Legislative Update: May 3, 2022
Legislature Winding Down
The 2022 legislative session is in its final weeks. Here are a few bills NHAR has been watching.
House Committee vote undercuts bipartisan housing bill;
Call for Action by NHAR
Last week, the House Municipal and County Committee added several unrelated amendments to Senate Bill 400, which considerably weakens the bill’s intended effect and may wreck the bill’s chances of passage. Yesterday, NHAR issued a Call for Action to support an amendment to the legislation which removes the problematic language.
Senate Bill 400 is designed to expedite and expand housing opportunities throughout the state, and it has broad bipartisan support, including from the Governor and both the Senate Majority and Minority leaders. NHAR testified in favor of the bill in both the House and Senate hearings.
Among other items in the bill, as passed by the state Senate, the legislation would require that if a municipality allows incentives for over-55 housing and similar developments, then it must grant the same incentives for workforce housing projects; would require local land use boards to include written findings of fact to support its decision; would create new timelines for Zoning Board of Adjustment and Planning Boards; and would require appeals of land use decisions to Superior Court and Supreme Court to issue decisions in an expedited timeframe.
The Committee’s amendment added unrelated language on school district budget caps, as well as expanding town authority over septic systems and private wells. Neither have anything to do with expanding housing in the state but seem designed to make it harder to get a majority of the vote in the House of Representatives.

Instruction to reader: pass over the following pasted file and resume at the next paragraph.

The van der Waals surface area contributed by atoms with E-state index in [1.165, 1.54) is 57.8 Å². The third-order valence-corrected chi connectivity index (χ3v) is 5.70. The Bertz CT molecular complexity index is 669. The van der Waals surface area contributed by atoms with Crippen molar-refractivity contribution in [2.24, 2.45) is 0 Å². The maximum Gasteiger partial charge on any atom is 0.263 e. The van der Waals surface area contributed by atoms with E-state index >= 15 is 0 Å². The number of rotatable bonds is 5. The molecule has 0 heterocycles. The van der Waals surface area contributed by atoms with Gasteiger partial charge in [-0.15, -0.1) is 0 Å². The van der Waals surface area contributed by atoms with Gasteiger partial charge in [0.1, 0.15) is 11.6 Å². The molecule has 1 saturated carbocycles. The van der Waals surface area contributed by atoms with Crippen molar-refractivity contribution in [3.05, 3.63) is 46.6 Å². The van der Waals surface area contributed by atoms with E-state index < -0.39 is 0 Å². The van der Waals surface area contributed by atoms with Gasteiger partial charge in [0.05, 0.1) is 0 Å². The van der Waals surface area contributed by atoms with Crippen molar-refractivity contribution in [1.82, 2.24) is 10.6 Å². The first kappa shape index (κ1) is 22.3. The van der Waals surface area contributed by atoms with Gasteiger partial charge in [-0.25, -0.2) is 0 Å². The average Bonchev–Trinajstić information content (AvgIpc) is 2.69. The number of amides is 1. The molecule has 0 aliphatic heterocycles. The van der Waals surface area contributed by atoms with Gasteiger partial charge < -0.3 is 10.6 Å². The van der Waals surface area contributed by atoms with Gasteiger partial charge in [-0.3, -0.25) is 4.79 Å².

Just as troubling, the amendment weakens an existing statutory requirement (RSA 674:59) that towns must“provide reasonable and realistic opportunities for the development of workforce housing” by exempting areas not served by town water and sewer, meaning rural communities would no longer have to provide for workforce housing. That language would turn the intent of SB 400 on its head. Instead of making housing more available, it would make it less likely to occur in certain areas of the state.
Please respond to the Call for Action, which you will find in yesterday’s email from New Hampshire Realtors.
More dollars to help get the lead out
The House Finance Committee last week approved $3 million in additional dollars for the state’s lead paint hazard remediation fund. NHAR supports the bill.
The fund was created in 2019 in order to make loans to owners of properties for the costs of remediation of lead paint hazards. The NH Housing Finance Authority has loaned almost all of the initial $3 million appropriation, while the demand for the loan assistance remains high. Loans are below market interest rates and deferred until the sale of the property.
Contact the NH Housing Finance Authority for more information.
And more dollars for broadband expansion
Senate Bill 445 authorizes up to $122,100,000 of federal funding, authorized by the American Rescue Plan Act of 2021, to be transferred to New Hampshire’s Broadband Matching Grant Fund (RSA 12-O:63). The bill also changes the town/state matching grant from 50 percent to 75 percent of the total development cost, making it more affordable for towns to participate.
NHAR supports the bill.
The intent of the legislation is to bring broadband to more rural areas of the state. The grant program is operated out of the NH Office of Business and Economic Affairs.
For more information, contact New Hampshire Realtors CEO Bob Quinn: email@example.com.